Stanza two zooms in further on the parents' relationship, presenting their physical distance. This distance is highlighted by the simile ‘Tossed up like flotsam from a former passion’ - although the parents may once have had a lively, passionate relationship, they now ’hardly ever touch’.

The line ‘Chastity faces them, a destination’ breaks the poem’s iambic meter, emphasising the parents' separation, stressing how unusual it is that a married couple would have spent their lives in ‘preparation’ for a chaste existence.

Stanza three

While the previous two stanzas examine the mental and physical distance between the two figures, this stanza focuses on the concept of love and the emotional divide between the parents. The ‘fire from which’ the narrative came has now ‘grown cold’, as the parents remain lying in their separate beds, ‘strangely apart, yet strangely close together’.

Poetic devices

Let's take a look at the different poetic devices that are used in the poem.

Simile

Jennings uses similes to evoke imagery relating to change and age. In the first stanza, the wife/mother is described as;

She like a girl dreaming of childhood,

All men elsewhere ­it is as if they wait

The contrast between the wife being 'like a girl' and our knowledge as the reader that she is no longer a girl, emphasises the character's age and how she must have changed as she grew older. The image of her 'dreaming of childhood' creates a nostalgic tone, as she daydreams of a life she no longer has.

In the final stanza another simile is used, this time to highlight the fragility of the parents' relationship and the changes it has undergone.

Silence between them like a thread to hold

The image of silence being a 'thread' indicates that the distance is being held by the parents, waiting to drop or be pulled at.

Personification

In the final stanza, Jennings utilises personification to describe the passing of time.

And time itself’s a feather

Touching them gently

The personification of the effects of time creates a sense that this change is inevitable. The imagery of the feather indicates that the process of aging isn't brutal, the parents are gradually progressing with time’s gentle touch. However, it also highlights how the parents may be unaware of time's effects, as the narrator ponders 'do they know they are old’.

Enjambment

Enjambment is used to great effect within the poem, producing a fragmented rhythm which stops, starts, and sometimes tumbles between lines. For instance, in the second stanza Jennings describes how the couple 'hardly ever touch' using enjambment across the lines;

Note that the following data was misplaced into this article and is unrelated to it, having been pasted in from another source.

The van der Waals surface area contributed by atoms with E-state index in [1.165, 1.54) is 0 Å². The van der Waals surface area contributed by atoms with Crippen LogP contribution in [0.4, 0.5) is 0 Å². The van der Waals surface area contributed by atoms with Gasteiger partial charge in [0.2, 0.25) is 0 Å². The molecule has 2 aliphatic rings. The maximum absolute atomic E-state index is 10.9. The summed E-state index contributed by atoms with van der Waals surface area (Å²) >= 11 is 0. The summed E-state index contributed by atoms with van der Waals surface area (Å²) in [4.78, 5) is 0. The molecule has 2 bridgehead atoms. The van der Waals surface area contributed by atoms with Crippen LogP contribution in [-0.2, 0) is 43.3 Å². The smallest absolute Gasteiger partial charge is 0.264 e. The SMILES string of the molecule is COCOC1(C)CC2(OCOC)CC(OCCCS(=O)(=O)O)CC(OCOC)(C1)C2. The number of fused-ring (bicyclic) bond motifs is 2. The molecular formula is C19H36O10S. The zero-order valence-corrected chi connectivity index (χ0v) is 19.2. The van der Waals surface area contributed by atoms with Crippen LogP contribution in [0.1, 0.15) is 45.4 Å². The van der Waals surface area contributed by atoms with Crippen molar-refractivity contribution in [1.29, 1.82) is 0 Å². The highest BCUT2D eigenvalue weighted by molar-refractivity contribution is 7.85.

if they do, it is like a confession

Of having little feeling ­ or too much.

The carrying of the actual confession onto the next line highlights how it's a difficult thing to say and write. Much like a confession, the poem comes out in bursts, underlining how the parents struggle to communicate their perspectives to one another.

Caesura

Caesura is also used in the poem, working alongside Jennings' use of enjambment to continue the poem's fragmented tone. For instance, in the second stanza the line;

How cool they lie. They hardly ever touch,

Is encouraged to be read in a fragmented way, with a pause in the middle. Perhaps this is because the truth that their parents 'hardly ever touch' is a challenging one for the narrator to accept. A sense of clarity is created here, highlighted by the tone of resigned acceptance produced by the short simple sentences that describe the relationship of the narrator's parents.

Pronouns

The poem is written in the third person. Names aren’t given to either parent. They are referred to ‘he’ and ‘she’ throughout. This lexical choice of using pronouns rather than names generalise the experience of the narrator. The issue of distance and the dimming of 'passion' is one experienced by many couples.

'One Flesh': Imagery

The imagery in 'One Flesh' is connected to religion and opposition.

Biblical/religious

Elizabeth Jennings was strongly influenced by her devotion to Catholicism throughout her career as a writer, and ‘One Flesh’ is no exception. Biblical imagery can be found throughout the poem. The connection between the parents' marriage and traditional expectations of relationships set up by Catholic values adds another dimension to why they remain together; they may believe that it is the right and proper thing to do. Jennings writes in the second stanza;

They hardly ever touch,

Or if they do, it is like a confession

Of having little feeling - or too much.

The noun ‘confession’ implies that the parents feel as though their feelings are sinful and need to be confessed. What the sin could be is ambiguous, it could be ‘having little feeling’ for each other and living in a discontented marriage, or having ‘too much’ feeling and being unsure of how to express it. With either interpretation, there is a sense that the parents are repressing their feelings to conform to a set of values.

The religious imagery is continued as the progression of the parents' marriage is presented as a journey toward ‘chastity’;

Chastity faces them, a destination

For which their whole lives were a preparation.

In a traditional context, remaining chaste and pure outside of marriage is a common principle in Catholicism. However, the statement that the parents have been in ‘preparation’ for a chaste life may seem unusual in the context of marriage - juxtaposing the title of ‘one flesh’, which is associated with the spiritual and physical union of a husband and wife.

Opposition

Throughout the poem, a sense of distance between the parents is created through imagery placed in opposition to each other.

In the first stanza, the husband sits in bed ‘with a book’ while the wife ‘like a girl’ dreams of ‘childhood’. Although they are both avoiding their present reality, the husband is grounded, reading about ‘some new event’, while the wife is less present, daydreaming about the past, ‘her eyes fixed on the shadows overhead’. We associate reading with maturity, while we associate daydreaming with innocent youth, placing the husband and wife in opposition to one another.